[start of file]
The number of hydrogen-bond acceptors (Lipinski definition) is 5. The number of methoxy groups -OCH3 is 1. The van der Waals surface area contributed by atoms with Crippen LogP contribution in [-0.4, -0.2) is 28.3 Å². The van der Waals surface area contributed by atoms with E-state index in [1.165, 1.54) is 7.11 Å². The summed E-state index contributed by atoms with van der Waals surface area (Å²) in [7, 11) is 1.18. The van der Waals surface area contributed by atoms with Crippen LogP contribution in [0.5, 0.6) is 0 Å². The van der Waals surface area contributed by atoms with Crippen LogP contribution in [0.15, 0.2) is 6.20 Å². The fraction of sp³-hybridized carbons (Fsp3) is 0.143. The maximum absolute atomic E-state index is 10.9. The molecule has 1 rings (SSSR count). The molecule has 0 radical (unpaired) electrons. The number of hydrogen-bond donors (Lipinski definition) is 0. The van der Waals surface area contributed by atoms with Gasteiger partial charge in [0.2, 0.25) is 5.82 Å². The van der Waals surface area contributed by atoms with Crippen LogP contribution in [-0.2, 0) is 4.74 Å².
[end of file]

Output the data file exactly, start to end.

The number of hydrogen-bond acceptors (Lipinski definition) is 5. The number of methoxy groups -OCH3 is 1. The van der Waals surface area contributed by atoms with Crippen LogP contribution in [-0.4, -0.2) is 28.3 Å². The van der Waals surface area contributed by atoms with E-state index in [1.165, 1.54) is 7.11 Å². The summed E-state index contributed by atoms with van der Waals surface area (Å²) in [7, 11) is 1.18. The van der Waals surface area contributed by atoms with Crippen LogP contribution in [0.5, 0.6) is 0 Å². The van der Waals surface area contributed by atoms with Crippen LogP contribution in [0.15, 0.2) is 6.20 Å². The fraction of sp³-hybridized carbons (Fsp3) is 0.143. The maximum absolute atomic E-state index is 10.9. The molecule has 1 rings (SSSR count). The molecule has 0 radical (unpaired) electrons. The number of hydrogen-bond donors (Lipinski definition) is 0. The van der Waals surface area contributed by atoms with Gasteiger partial charge in [0.2, 0.25) is 5.82 Å². The van der Waals surface area contributed by atoms with Crippen LogP contribution in [-0.2, 0) is 4.74 Å².